Post Date : Mar 09, 2023 / Last updated : Apr 06, 2023

Charge pump

A charge pump is a circuit that increases and reverses the voltage using a clock signal, capacitor, and switch (FET or diode).
A charge pump has the following features.


  • Can be configured using just a capacitor and a switch (diode), so saves space
  • Does not require a coil
  • Low discharge noise
  • Boost and negative voltages are possible


  • Cannot output a large current
  • Capacitor discharge charge is used, causing a large ripple voltage

A diode charge pump consisting of a clock signal (DC/DC switching node, etc.) and a diode is often used to create a high voltage or negative voltage at low cost.

This section uses a reverse power supply creation method employing a diode charge pump to introduce the related principles and some actual examples.

Reverse charge pump circuit operation principles

The operation is explained by separating it into the charge and discharge operations to the capacitor CPUMP.

Step 1: Charge operation
Step 2: Discharge operation

Step1: Charge operation

When S­1­­,S3 is on and S2,S4 is off, the B point voltage becomes the GND. The current flowing in the blue wire charges until the CPUMP voltage becomes VIN to make the voltage between the CPUMP terminals become VIN.

Step2: Discharge operation

When S2,S4 is on and S1,S3 is off, the A point voltage becomes the GND. The voltage of Vin between the CPUMP terminals is maintained, so the A point voltage decreases from VIN to GND, which also causes the B point voltage to decrease from GND to -VIN.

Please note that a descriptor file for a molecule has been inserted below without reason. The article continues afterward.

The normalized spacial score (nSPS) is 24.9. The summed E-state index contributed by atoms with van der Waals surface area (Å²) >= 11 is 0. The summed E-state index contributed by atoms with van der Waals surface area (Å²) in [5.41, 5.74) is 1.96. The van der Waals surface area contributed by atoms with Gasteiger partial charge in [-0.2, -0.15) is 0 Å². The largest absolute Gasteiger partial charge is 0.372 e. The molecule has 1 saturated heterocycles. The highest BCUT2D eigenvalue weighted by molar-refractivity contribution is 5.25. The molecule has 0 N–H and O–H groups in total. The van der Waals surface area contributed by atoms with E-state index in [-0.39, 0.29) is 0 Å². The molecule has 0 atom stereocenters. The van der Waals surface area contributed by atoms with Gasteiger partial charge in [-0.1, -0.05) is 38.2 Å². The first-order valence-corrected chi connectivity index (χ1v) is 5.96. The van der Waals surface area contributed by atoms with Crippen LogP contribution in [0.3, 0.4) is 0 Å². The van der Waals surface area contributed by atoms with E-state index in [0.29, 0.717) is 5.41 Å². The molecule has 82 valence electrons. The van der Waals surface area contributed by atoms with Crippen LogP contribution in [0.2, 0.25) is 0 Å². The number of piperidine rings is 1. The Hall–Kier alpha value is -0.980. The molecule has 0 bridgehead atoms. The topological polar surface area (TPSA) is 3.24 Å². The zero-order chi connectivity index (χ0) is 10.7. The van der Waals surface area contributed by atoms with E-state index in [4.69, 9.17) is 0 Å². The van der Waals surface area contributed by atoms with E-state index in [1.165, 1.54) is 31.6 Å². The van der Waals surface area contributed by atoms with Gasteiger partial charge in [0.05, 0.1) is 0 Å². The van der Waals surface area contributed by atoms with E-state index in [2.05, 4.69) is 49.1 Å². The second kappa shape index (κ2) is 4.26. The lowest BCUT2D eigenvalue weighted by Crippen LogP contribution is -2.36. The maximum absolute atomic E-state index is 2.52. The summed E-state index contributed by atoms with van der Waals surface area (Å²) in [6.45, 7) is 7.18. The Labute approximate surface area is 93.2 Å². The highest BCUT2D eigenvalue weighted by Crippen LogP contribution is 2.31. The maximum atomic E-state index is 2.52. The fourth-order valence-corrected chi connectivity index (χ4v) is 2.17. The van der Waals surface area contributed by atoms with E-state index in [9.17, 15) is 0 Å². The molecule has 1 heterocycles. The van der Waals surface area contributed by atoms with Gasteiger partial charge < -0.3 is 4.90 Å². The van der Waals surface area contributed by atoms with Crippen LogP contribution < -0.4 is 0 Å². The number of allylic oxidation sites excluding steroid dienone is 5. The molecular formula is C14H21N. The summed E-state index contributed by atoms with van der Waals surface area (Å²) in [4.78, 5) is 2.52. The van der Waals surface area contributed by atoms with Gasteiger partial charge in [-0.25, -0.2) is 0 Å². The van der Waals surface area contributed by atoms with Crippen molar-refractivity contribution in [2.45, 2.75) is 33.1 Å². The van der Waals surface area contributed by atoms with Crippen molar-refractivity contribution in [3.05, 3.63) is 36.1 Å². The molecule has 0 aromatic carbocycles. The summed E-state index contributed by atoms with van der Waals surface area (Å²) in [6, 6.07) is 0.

When the B point voltage decreases to -VIN, the CPUMP discharges to the output capacity CL, causing the output voltage to decrease. (Refer to the red line.)
This operation can store a negative voltage in the output capacity CL.

Negative voltage generation circuit using a diode

This section introduces an actual negative voltage generation method that uses a diode.
With a diode charge pump circuit, it is possible to generate a -N times voltage depending on the circuit method.

Basic circuit (1)

Basic circuit (1)

It is possible to output a -N(≧1) times output voltage from the clock output.
A lower voltage can be output by stacking the diode charge pump stages. There is loss from the Schottky diode at each stage, so the output voltage at N times is calculated using the following formula.

VOUT(N) = VIN × N - VF × 2(N - 1) - α
VF: Schottky diode forward voltage α: Other loss

Basic circuit (2)

Basic circuit (2)

Compared to basic circuit (1), the startup time is quicker, but the stability is a little worse. The output voltage at N times is expressed using the following formula the same as for basic circuit (1).

VOUT(N) = VIN × N - VF × 2(N - 1) – α
VF: Schottky diode forward voltage α: Other loss

Let’s check if a negative voltage is created by the “-1 times diode charge pump” using basic circuit (1) and a DC/DC switching node.

Actual circuit
Actual circuit board
Load regulation: No load resistance
Load regulation: with load resistance

A -1 times output voltage of the input voltage is being output, but at a low load, the output voltage is higher than -1 times.

The switching noise from the DC/DC switching node contains switching noise with a high-frequency component above that of the output voltage. In the charge pump, this switching noise is also reversed, so an output voltage that is higher than -1 times is output.

Making the output current larger causes the output voltage to approach -1 times. For this reason, a general countermeasure to the rising output voltage is to connect a load resistance to the output side.

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